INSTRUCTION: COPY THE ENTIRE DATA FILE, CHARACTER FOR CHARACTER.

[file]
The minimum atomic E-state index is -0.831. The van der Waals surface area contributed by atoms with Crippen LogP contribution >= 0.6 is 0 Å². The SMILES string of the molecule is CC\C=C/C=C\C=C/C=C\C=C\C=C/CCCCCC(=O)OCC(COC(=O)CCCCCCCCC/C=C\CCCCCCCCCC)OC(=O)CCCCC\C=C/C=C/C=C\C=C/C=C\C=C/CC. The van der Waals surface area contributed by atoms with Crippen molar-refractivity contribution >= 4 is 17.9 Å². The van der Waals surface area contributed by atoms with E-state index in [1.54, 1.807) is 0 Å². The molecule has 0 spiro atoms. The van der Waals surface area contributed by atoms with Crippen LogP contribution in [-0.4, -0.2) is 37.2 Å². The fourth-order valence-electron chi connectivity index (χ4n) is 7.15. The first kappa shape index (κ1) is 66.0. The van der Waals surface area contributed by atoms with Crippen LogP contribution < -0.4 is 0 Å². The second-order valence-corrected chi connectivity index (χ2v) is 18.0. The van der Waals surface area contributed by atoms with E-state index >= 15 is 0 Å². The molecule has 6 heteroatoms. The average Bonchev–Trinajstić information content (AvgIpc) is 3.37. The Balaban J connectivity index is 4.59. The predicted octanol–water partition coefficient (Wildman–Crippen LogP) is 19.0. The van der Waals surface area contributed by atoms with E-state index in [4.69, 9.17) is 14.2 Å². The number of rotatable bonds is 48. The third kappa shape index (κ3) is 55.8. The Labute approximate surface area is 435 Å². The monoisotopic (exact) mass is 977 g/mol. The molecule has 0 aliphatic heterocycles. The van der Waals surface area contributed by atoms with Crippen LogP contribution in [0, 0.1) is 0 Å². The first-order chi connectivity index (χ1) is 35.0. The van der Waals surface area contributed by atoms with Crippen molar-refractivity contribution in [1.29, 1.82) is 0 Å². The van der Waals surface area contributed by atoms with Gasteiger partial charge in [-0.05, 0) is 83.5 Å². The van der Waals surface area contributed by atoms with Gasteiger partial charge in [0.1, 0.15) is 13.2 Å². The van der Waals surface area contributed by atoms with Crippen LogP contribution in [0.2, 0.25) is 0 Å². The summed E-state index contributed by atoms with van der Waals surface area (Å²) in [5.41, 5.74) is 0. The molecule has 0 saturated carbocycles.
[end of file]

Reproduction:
The minimum atomic E-state index is -0.831. The van der Waals surface area contributed by atoms with Crippen LogP contribution >= 0.6 is 0 Å². The SMILES string of the molecule is CC\C=C/C=C\C=C/C=C\C=C\C=C/CCCCCC(=O)OCC(COC(=O)CCCCCCCCC/C=C\CCCCCCCCCC)OC(=O)CCCCC\C=C/C=C/C=C\C=C/C=C\C=C/CC. The van der Waals surface area contributed by atoms with Crippen molar-refractivity contribution >= 4 is 17.9 Å². The van der Waals surface area contributed by atoms with E-state index in [1.54, 1.807) is 0 Å². The molecule has 0 spiro atoms. The van der Waals surface area contributed by atoms with Crippen LogP contribution in [-0.4, -0.2) is 37.2 Å². The fourth-order valence-electron chi connectivity index (χ4n) is 7.15. The first kappa shape index (κ1) is 66.0. The van der Waals surface area contributed by atoms with Crippen LogP contribution < -0.4 is 0 Å². The second-order valence-corrected chi connectivity index (χ2v) is 18.0. The van der Waals surface area contributed by atoms with E-state index >= 15 is 0 Å². The molecule has 6 heteroatoms. The average Bonchev–Trinajstić information content (AvgIpc) is 3.37. The Balaban J connectivity index is 4.59. The predicted octanol–water partition coefficient (Wildman–Crippen LogP) is 19.0. The van der Waals surface area contributed by atoms with E-state index in [4.69, 9.17) is 14.2 Å². The number of rotatable bonds is 48. The third kappa shape index (κ3) is 55.8. The Labute approximate surface area is 435 Å². The monoisotopic (exact) mass is 977 g/mol. The molecule has 0 aliphatic heterocycles. The van der Waals surface area contributed by atoms with Crippen LogP contribution in [0, 0.1) is 0 Å². The first-order chi connectivity index (χ1) is 35.0. The van der Waals surface area contributed by atoms with Crippen molar-refractivity contribution in [1.29, 1.82) is 0 Å². The van der Waals surface area contributed by atoms with Gasteiger partial charge in [-0.05, 0) is 83.5 Å². The van der Waals surface area contributed by atoms with Gasteiger partial charge in [0.1, 0.15) is 13.2 Å². The van der Waals surface area contributed by atoms with Crippen LogP contribution in [0.2, 0.25) is 0 Å². The summed E-state index contributed by atoms with van der Waals surface area (Å²) in [5.41, 5.74) is 0. The molecule has 0 saturated carbocycles.